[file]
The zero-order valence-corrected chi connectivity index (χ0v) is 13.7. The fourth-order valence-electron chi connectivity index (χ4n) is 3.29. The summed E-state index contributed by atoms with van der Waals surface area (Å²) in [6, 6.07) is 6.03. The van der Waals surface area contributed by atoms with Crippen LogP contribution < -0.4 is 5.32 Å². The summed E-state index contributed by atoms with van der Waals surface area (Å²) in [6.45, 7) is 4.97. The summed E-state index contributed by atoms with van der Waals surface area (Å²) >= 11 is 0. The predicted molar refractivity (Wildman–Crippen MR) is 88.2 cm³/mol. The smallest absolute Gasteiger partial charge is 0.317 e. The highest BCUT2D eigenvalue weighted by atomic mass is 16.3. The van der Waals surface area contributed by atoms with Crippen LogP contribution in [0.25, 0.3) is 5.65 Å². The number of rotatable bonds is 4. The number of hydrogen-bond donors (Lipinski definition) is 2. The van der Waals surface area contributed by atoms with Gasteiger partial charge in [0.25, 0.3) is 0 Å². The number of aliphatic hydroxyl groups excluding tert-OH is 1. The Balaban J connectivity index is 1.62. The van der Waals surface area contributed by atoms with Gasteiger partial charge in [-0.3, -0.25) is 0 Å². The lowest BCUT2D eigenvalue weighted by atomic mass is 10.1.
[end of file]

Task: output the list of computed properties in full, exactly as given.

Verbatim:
The zero-order valence-corrected chi connectivity index (χ0v) is 13.7. The fourth-order valence-electron chi connectivity index (χ4n) is 3.29. The summed E-state index contributed by atoms with van der Waals surface area (Å²) in [6, 6.07) is 6.03. The van der Waals surface area contributed by atoms with Crippen LogP contribution < -0.4 is 5.32 Å². The summed E-state index contributed by atoms with van der Waals surface area (Å²) in [6.45, 7) is 4.97. The summed E-state index contributed by atoms with van der Waals surface area (Å²) >= 11 is 0. The predicted molar refractivity (Wildman–Crippen MR) is 88.2 cm³/mol. The smallest absolute Gasteiger partial charge is 0.317 e. The highest BCUT2D eigenvalue weighted by atomic mass is 16.3. The van der Waals surface area contributed by atoms with Crippen LogP contribution in [0.25, 0.3) is 5.65 Å². The number of rotatable bonds is 4. The number of hydrogen-bond donors (Lipinski definition) is 2. The van der Waals surface area contributed by atoms with Gasteiger partial charge in [0.25, 0.3) is 0 Å². The number of aliphatic hydroxyl groups excluding tert-OH is 1. The Balaban J connectivity index is 1.62. The van der Waals surface area contributed by atoms with Gasteiger partial charge in [-0.3, -0.25) is 0 Å². The lowest BCUT2D eigenvalue weighted by atomic mass is 10.1.